Synopses & Reviews
One of the leaders of China's "New Generation" of writers, Zhu Wen boldly explores the seamier aspects of his nation's growing capitalist society. Frank and irreverent, his fiction is a stark reflection of the hedonistic individualism that is feverishly taking root.
In these novellas, Zhu Wen combines a loose, colloquial voice with a sharp focus on the absurdity, indignity, and injustice of a world trapped between communism and capitalism. Set against the mundane landscapes of contemporary China-a worn Yangtze River vessel, a cheap diner, a failing factory, a for-profit hospital operating by dated socialist norms-his stories zoom in on the often tragicomic minutiae of everyday life in this fast-changing country. With subjects ranging from provincial mafiosi to nightmarish families and oppressed factory workers, Zhu Wen's claustrophobic narratives depict a spiritually bankrupt society, periodically rocked by spasms of uncontrolled violence.
This first book-length collection of Zhu Wen's fiction in English opens with "I Love Dollars," a story about casual sex in a provincial city that caused an immediate sensation in the Chinese literary establishment when it was first published in 1994. In a fluent translation that reproduces Zhu Wen's wry sense of humor and powerful command of detail and atmosphere, Julia Lovell offers Anglophone readers access to a trail-blazing mainland author and makes a major contribution to Chinese literature in English.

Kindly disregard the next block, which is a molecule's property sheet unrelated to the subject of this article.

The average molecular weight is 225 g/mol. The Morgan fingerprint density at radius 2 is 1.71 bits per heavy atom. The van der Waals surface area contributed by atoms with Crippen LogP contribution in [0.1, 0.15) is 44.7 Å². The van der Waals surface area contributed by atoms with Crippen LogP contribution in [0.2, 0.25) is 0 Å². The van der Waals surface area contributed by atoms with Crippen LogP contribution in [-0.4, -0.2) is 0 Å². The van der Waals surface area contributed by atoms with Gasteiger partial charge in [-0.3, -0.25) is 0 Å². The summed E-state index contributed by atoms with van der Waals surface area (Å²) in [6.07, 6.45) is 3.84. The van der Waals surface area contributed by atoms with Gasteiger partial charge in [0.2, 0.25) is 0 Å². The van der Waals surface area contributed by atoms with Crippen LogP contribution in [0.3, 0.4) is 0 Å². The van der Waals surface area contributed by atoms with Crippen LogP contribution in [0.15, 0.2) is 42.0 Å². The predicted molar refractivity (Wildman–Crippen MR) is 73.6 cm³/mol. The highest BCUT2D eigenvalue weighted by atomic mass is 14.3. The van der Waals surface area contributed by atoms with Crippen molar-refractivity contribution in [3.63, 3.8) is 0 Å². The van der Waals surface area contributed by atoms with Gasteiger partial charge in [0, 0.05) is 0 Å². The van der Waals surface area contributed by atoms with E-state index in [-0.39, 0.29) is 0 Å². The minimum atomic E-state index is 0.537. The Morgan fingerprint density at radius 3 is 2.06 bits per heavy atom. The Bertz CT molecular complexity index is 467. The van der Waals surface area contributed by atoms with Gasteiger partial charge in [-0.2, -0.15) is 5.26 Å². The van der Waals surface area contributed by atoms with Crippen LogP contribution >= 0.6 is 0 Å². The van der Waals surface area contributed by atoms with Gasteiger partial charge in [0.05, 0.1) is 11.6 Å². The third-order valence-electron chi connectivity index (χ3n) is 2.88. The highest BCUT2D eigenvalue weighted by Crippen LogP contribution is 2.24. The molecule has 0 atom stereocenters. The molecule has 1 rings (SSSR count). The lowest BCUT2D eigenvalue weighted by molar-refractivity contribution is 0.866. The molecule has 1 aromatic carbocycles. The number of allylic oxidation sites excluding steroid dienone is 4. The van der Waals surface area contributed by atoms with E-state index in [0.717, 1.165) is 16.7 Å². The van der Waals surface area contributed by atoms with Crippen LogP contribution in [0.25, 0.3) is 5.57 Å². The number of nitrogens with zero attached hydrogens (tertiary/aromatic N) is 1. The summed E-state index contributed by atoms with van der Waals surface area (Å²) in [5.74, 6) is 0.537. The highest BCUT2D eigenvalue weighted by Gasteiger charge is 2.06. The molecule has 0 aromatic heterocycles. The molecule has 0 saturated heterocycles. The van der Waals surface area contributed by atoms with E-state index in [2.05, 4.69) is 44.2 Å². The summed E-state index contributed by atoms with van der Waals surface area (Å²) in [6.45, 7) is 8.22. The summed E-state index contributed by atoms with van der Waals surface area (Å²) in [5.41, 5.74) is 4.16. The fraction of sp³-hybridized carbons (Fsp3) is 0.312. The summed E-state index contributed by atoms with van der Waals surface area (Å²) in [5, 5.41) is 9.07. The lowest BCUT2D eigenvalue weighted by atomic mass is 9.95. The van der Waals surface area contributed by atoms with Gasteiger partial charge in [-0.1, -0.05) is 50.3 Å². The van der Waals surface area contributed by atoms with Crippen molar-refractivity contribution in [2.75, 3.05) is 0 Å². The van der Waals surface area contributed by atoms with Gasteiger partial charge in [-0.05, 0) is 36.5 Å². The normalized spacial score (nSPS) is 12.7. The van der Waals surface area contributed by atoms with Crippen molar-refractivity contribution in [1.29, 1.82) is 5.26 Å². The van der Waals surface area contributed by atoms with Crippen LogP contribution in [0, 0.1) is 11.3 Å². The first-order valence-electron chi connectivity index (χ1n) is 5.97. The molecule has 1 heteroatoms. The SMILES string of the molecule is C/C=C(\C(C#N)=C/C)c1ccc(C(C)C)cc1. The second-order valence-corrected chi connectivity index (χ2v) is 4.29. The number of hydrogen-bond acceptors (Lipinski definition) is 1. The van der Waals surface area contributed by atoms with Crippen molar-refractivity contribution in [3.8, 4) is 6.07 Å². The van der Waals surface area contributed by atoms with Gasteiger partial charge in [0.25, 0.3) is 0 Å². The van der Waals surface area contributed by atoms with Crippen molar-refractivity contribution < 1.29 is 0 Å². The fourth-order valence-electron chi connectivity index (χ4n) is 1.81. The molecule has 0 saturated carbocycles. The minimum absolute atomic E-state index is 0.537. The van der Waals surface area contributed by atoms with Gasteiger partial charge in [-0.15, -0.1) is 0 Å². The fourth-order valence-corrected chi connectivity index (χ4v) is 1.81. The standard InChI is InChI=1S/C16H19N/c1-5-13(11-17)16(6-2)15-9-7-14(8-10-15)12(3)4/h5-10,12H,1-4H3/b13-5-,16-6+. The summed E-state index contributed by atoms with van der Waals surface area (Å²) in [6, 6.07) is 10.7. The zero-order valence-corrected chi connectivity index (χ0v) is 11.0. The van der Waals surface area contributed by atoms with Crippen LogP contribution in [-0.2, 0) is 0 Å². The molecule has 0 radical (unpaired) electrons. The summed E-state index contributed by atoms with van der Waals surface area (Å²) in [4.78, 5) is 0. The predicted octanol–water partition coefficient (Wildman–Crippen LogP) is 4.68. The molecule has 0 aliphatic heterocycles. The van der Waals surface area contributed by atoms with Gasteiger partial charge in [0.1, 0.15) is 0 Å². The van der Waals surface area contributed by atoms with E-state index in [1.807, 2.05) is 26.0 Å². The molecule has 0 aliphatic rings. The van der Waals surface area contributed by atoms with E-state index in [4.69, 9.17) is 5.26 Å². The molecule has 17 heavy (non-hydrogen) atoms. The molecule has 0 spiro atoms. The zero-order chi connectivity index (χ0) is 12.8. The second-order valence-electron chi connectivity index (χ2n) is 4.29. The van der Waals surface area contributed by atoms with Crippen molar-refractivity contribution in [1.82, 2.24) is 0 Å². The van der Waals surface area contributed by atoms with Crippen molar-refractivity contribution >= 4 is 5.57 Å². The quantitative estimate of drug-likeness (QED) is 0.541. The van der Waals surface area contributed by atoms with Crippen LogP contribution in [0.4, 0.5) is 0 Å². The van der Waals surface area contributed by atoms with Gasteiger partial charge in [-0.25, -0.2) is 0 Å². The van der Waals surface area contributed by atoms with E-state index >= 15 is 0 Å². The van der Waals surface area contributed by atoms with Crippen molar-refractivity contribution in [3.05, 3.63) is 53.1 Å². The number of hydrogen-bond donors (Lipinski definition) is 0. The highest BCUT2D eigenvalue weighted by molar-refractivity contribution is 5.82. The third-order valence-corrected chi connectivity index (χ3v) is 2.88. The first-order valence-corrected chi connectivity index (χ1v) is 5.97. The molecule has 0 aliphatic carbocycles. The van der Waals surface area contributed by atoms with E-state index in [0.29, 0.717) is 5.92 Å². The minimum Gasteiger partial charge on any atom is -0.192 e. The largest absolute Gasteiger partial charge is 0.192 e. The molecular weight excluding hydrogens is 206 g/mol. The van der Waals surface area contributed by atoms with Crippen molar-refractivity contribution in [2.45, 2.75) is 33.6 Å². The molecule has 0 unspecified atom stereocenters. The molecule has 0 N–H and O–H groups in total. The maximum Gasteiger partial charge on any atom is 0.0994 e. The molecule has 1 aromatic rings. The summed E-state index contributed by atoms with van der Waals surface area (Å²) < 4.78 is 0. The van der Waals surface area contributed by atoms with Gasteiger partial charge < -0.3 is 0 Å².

"Written during the mid- to late-1990s, Wen's first work to be translated into English is a collection of bleak, absurdist tales chronicling the underside of China's capitalist miracle as experienced by young men whose lives exhibit none of the glittering promise of economic progress. In the title novella, a son haggles with prostitutes in an embarrassingly misguided attempt to entertain his visiting father. In 'A Hospital Night,' a young man is manipulated by his girlfriend into keeping watch over her sick and resentful father in a hospital staffed by brutish nurses. The workers in 'Ah, Xiao Xie' try desperately to quit their jobs at an under-construction and over-budget 'national showcase' power plant that is unable to produce power, but are prevented from doing so. Zhu Wen portrays the banal details of his settings with precision it's no surprise that he has since transformed himself into an award-winning filmmaker (Seafood, 2001). Given the abiding sense of hopelessness, the book has its tedious moments, but it is saved by a narrative voice that is by turns low-key, flippant and neurotic, and highly readable as translated by Lovell. (Jan.)" Publishers Weekly (Copyright Reed Business Information, Inc.)